The gas piston system that Ruger created for the original SR-556 is also used to power Ruger’s big-bore AR, the SR-762 chambered in .308 Winchester/7.62mm NATO. If an AR must be called a modern sporting rifle, then the SR-762 offers everything a hunter could want—good ergonomics and a caliber suited for large game. It can also function well as a defensive or tactical platform.
The SR-762 will do just about anything you ask of it. It is equipped with a 16.12-inch barrel that is fluted for reduced weight and quick heat dissipation. The muzzle is threaded and wears a Ruger flash suppressor. The stock is a collapsible unit that can be adjusted to six different length-of-pull positions. It is attached to SR-762 via a mil-spec buffer tube.
The lower sports a Hogue Monogrip for shooting comfort and to help relieve some of the rifle’s felt recoil. The gun also features the Elite 452 trigger, backup iron sights and a round, smooth-sided, lightweight handguard with a full-length Picatinny top rail for sights and an optic. The handguard is drilled and tapped along the 3, 6 and 9 o’clock positions for mounting lights, lasers or other accessories.
The AR-556 is an affordable AR that uses the traditional direct-impingement system. Ruger packed the AR-556 with all of the features shooters have come to expect in an AR carbine, including forged 7075-T6 aluminum upper and lower receivers, a cold-hammer-forged barrel, M4 feed ramps and a carbine-length flattop.
For targeting, the rifle comes with an A2-style front sight post as well as a folding, fully adjustable rear sight. More M4-style features include a six-position-collapsible stock and polymer handguards. A single-stage trigger with an enlarged triggerguard is also built into the AR-556. Like all mil-spec ARs, the AR-556 is a good starter rifle that can easily be customized.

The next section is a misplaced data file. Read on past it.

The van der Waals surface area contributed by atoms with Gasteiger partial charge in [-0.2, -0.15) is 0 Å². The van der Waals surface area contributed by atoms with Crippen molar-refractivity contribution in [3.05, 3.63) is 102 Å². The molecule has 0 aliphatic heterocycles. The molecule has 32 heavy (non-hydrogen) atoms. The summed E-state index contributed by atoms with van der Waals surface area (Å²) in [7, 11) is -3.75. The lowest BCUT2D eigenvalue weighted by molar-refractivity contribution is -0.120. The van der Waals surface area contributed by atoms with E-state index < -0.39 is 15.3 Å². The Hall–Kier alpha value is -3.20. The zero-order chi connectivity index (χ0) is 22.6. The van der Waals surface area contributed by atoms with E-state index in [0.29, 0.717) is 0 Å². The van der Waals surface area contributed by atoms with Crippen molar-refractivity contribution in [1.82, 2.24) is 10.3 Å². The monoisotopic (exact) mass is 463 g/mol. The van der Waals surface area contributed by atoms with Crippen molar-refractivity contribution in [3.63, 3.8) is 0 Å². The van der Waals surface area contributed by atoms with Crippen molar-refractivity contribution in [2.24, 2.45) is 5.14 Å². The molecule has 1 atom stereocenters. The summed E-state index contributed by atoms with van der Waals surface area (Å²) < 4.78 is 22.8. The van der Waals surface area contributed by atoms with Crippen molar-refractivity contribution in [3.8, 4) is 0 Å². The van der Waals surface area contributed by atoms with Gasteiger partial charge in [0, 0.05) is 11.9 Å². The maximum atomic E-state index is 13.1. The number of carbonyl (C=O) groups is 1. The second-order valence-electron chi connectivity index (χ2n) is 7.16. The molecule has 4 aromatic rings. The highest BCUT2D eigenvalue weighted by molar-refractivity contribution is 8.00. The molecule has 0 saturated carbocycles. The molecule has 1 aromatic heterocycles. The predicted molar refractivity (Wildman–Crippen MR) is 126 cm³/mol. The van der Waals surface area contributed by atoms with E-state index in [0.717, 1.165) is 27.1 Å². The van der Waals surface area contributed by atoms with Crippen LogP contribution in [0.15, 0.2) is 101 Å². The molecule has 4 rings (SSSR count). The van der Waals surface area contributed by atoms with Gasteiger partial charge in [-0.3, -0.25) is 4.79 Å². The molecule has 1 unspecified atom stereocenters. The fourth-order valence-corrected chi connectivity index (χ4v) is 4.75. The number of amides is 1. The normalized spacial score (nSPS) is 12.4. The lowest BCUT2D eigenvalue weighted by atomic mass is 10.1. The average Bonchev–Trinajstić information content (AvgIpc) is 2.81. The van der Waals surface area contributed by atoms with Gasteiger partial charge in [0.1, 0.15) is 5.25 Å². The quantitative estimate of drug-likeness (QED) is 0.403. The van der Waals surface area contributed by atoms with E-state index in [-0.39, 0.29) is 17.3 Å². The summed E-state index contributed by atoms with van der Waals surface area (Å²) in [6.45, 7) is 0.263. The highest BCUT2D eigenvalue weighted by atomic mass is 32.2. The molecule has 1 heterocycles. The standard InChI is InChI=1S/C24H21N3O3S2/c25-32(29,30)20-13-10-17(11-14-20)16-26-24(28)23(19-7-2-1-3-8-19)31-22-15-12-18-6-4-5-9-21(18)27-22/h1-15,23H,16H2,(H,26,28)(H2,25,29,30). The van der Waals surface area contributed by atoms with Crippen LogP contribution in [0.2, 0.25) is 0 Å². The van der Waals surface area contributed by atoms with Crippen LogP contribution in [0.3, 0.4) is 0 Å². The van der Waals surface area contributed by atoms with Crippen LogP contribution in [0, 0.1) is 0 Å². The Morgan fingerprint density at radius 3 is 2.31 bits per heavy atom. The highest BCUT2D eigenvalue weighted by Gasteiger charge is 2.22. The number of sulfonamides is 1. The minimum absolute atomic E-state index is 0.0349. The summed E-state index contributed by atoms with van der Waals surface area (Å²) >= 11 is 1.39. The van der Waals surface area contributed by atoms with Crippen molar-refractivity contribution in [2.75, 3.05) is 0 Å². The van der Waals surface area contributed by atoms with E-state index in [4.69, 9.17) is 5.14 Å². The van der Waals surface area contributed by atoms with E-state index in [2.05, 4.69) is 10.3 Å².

Think of the SR-22 as having the operating software of a Ruger 10/22 encased in the hardware of an AR rifle. This rimfire rifle offers all the legendary reliability of the 10/22 with the ergonomics of an AR—an adjustable stock, a Hogue Monogrip and a free-floating handguard. The SR-22 is equipped with adjustable flip-up sights, and it offers plenty of rail space for your favorite optics and accessories. The barrel is cold-hammer forged and comes with a Ruger flash suppressor. Finally, the SR-22 comes with the 10/22’s reliable 10-round rotary magazine, plus it is compatible with Ruger’s BX-15 and BX-25 magazines, which hold 15 and 25 rounds, respectively.
Large or small, it seems there’s a Ruger AR rifle to fit every shooter’s needs.
For more information, please visit ruger.com.
This article was published in ‘Black Guns’ 2017. For information on how to subscribe, visit outdoorgroupstore.com